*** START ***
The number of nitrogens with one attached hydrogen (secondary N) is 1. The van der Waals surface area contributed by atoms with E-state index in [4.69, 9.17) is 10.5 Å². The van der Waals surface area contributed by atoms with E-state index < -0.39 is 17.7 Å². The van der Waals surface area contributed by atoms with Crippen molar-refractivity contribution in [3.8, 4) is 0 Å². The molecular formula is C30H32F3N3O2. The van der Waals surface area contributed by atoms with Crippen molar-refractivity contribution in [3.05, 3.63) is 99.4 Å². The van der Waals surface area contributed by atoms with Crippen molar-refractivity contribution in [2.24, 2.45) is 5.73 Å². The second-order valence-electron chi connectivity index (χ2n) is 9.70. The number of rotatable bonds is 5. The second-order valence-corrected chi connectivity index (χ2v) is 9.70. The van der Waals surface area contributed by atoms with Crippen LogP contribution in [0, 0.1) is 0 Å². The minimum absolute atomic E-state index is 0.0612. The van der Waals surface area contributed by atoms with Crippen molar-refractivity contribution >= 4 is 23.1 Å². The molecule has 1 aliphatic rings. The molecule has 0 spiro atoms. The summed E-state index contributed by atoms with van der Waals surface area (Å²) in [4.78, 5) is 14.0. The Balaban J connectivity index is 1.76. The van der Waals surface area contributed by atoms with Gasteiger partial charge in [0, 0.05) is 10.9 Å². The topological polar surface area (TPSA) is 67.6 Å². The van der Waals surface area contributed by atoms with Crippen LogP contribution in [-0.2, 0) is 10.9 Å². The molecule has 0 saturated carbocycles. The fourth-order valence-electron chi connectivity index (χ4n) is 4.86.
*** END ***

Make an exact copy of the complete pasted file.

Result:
The number of nitrogens with one attached hydrogen (secondary N) is 1. The van der Waals surface area contributed by atoms with E-state index in [4.69, 9.17) is 10.5 Å². The van der Waals surface area contributed by atoms with E-state index < -0.39 is 17.7 Å². The van der Waals surface area contributed by atoms with Crippen molar-refractivity contribution in [3.8, 4) is 0 Å². The molecular formula is C30H32F3N3O2. The van der Waals surface area contributed by atoms with Crippen molar-refractivity contribution in [3.05, 3.63) is 99.4 Å². The van der Waals surface area contributed by atoms with Crippen molar-refractivity contribution in [2.24, 2.45) is 5.73 Å². The second-order valence-electron chi connectivity index (χ2n) is 9.70. The number of rotatable bonds is 5. The second-order valence-corrected chi connectivity index (χ2v) is 9.70. The van der Waals surface area contributed by atoms with Crippen LogP contribution in [0, 0.1) is 0 Å². The minimum absolute atomic E-state index is 0.0612. The van der Waals surface area contributed by atoms with Crippen molar-refractivity contribution >= 4 is 23.1 Å². The molecule has 1 aliphatic rings. The molecule has 0 spiro atoms. The summed E-state index contributed by atoms with van der Waals surface area (Å²) in [4.78, 5) is 14.0. The Balaban J connectivity index is 1.76. The van der Waals surface area contributed by atoms with Gasteiger partial charge in [0, 0.05) is 10.9 Å². The topological polar surface area (TPSA) is 67.6 Å². The van der Waals surface area contributed by atoms with Crippen LogP contribution in [-0.2, 0) is 10.9 Å². The molecule has 0 saturated carbocycles. The fourth-order valence-electron chi connectivity index (χ4n) is 4.86.